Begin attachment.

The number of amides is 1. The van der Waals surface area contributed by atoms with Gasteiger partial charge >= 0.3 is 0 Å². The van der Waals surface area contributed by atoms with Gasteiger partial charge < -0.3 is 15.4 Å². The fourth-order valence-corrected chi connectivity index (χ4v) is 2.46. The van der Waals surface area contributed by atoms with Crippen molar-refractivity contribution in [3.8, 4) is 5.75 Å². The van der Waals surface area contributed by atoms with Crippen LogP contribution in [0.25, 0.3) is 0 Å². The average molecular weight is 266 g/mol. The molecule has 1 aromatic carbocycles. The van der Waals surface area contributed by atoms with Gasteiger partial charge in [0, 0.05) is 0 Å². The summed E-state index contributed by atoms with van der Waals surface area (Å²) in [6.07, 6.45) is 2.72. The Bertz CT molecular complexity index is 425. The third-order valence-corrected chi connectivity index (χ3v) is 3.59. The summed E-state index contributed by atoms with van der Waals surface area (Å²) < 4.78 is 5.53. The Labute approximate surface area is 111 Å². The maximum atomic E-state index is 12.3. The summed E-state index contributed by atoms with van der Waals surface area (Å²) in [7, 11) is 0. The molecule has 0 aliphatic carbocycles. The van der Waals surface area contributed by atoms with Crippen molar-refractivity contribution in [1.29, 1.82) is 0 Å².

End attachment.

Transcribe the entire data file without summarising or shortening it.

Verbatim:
The number of amides is 1. The van der Waals surface area contributed by atoms with Gasteiger partial charge >= 0.3 is 0 Å². The van der Waals surface area contributed by atoms with Gasteiger partial charge < -0.3 is 15.4 Å². The fourth-order valence-corrected chi connectivity index (χ4v) is 2.46. The van der Waals surface area contributed by atoms with Crippen molar-refractivity contribution in [3.8, 4) is 5.75 Å². The van der Waals surface area contributed by atoms with Crippen LogP contribution in [0.25, 0.3) is 0 Å². The average molecular weight is 266 g/mol. The molecule has 1 aromatic carbocycles. The van der Waals surface area contributed by atoms with Gasteiger partial charge in [0, 0.05) is 0 Å². The summed E-state index contributed by atoms with van der Waals surface area (Å²) in [6.07, 6.45) is 2.72. The Bertz CT molecular complexity index is 425. The third-order valence-corrected chi connectivity index (χ3v) is 3.59. The summed E-state index contributed by atoms with van der Waals surface area (Å²) < 4.78 is 5.53. The Labute approximate surface area is 111 Å². The maximum atomic E-state index is 12.3. The summed E-state index contributed by atoms with van der Waals surface area (Å²) in [7, 11) is 0. The molecule has 0 aliphatic carbocycles. The van der Waals surface area contributed by atoms with Crippen molar-refractivity contribution in [1.29, 1.82) is 0 Å².